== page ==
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CityPress - - Business - DEWALD VAN RENS­BURG dewald.vrens­burg@city­press.co.za see box),

his week’s land­mark judg­ment against il­le­gally ob­tained emol­u­ment at­tach­ment or­ders (EAOs) from Stel­len­bosch is not the end of the bat­tle.

The debt-col­lect­ing law firm that was nailed says it will prob­a­bly ap­peal “cer­tain as­pects” of the judg­ment while the judg­ment it­self will only help peo­ple if em­ploy­ers come to the party and use the judg­ment to clear their pay­rolls of illegal de­duc­tions.

The case in­volved EAOs ( of­ten called gar­nishee or­ders, on the salaries of 12 peo­ple in and around Stel­len­bosch, largely farm work­ers who had de­faulted on loans.

All of these EAOs were the work of law firm Flemix and As­so­ci­ates on be­half of var­i­ous mi­crolen­ders.

All of them were found to be un­law­ful and in­valid af­ter the loans them­selves had been mas­sively usu­ri­ous. One ap­pli­cant had a net in­come of R2 260 a month but had been granted a loan re­quir­ing monthly re­pay­ments of R1 574. Af­ter al­most in­evitably de­fault­ing, the ap­pli­cants had been slapped with EAOs that some­times claimed their en­tire salaries.

Western Cape High Court Judge Si­raj De­sai’s judg­ment was scathing of the mi­crolen­ders and their lawyers.

He or­dered that Flemix’s con­duct be re­viewed by the Law So­ci­ety for eth­i­cal breaches and lam­basted the lenders for their clearly “per­func­tory or nonex­is­tent” af­ford­abil­ity checks on bor­row­ers.

Flemix di­rec­tor Alanza Flemix-Jor­daan told City Press in an emailed re­sponse to ques­tions: “We are con­sid­er­ing the writ­ten judg­ment in con­junc­tion with our le­gal team.”

The judg­ment “has far-reach­ing im­pli­ca­tions for the credit in­dus­try”, she said.

The case against Flemix and its mi­crolen­der clients was driven by mil­lion­aire busi­ness­woman Wendy Appelbaum, with Stel­len­bosch Univer­sity’s Le­gal Aid Clinic rep­re­sent­ing the ap­pli­cants and law firm Web­ber Wentzel’s pro bono of­fice in Cape Town pro­vid­ing in­struc­tion.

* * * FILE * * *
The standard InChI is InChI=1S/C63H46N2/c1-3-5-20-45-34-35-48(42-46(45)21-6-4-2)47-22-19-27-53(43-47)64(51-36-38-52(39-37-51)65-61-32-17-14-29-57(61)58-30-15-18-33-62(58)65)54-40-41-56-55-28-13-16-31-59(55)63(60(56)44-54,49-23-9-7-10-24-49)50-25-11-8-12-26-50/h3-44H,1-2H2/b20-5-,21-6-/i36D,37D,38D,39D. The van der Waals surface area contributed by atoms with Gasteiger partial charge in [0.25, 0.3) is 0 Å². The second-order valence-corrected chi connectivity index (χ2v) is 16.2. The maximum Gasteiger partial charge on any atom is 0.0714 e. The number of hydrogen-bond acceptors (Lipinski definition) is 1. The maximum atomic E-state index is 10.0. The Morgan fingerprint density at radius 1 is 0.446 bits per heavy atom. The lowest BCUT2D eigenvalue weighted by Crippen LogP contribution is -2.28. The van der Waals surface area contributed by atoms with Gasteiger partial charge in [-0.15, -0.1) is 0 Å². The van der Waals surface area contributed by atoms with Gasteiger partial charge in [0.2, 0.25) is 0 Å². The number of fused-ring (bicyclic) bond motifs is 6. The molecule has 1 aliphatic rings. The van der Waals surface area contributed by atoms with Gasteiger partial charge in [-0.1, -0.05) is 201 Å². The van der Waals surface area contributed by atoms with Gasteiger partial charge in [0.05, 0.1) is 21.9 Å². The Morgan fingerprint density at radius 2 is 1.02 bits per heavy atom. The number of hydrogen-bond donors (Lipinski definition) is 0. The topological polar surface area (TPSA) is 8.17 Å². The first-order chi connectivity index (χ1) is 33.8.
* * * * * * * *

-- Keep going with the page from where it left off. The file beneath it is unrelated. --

Appelbaum took up the cud­gels in 2013 af­ter dis­cov­er­ing that work­ers on her Stel­len­bosch wine es­tate DeMor­gen­zon were los­ing large chunks of their in­comes to EAOs.

This was a com­mon com­plaint dur­ing the wild­cat farm strikes that year, which saw many em­ploy­ers tak­ing note of the overindebt­ed­ness of their work­ers, with many ar­gu­ing that abu­sive credit prac­tices, not only low wages, had been at the heart of the upris­ing.

Odette Gelden­huys from Web­ber Wentzel, the in­struct­ing at­tor­ney on the ap­pli­cants’ side, said the ex­pec­ta­tion was that Flemix would not only scrap the EAOs but re­pay the money col­lected from the 15 ap­pli­cants us­ing the illegal EAOs.

“Since they were un­law­ful, they were un­law­ful from the be­gin­ning,” she told City Press.

The judg­ment im­plied that Flemix should scour the rest of their 150 000 cases, cov­er­ing the col­lec­tion of R1.6 bil­lion in debts for 45 dif­fer­ent mi­crolen­ders, and re­fund other un­law­ful ones, ar­gued Gelden­huys.

Ac­cord­ing to Judge De­sai, it “is safe to as­sume that thou­sands, if not tens of thou­sands, from Ms FlemixJor­daan’s 150 000 cases in­volv­ing or­di­nary work­ing peo­ple in debt are hav­ing sig­nif­i­cant por­tions of their salaries or wages de­ducted based on un­law­fully ob­tained EAOs”.

While the judg­ment should em­power peo­ple all over the coun­try to bat­tle other un­law­ful EAOs, there won’t be an au­to­matic wave of can­cel­la­tions. It is now up to em­ploy­ees, em­ploy­ers and in­ter­est groups to weed out the un­law­ful cases us­ing the De­sai judg­ment. The ef­fect could nonethe­less be dra­matic. Kem West­dyk, gen­eral man­ager of Sum­mit Gar­nishee

DEBT CRU­SADER Wendy Appelbaum

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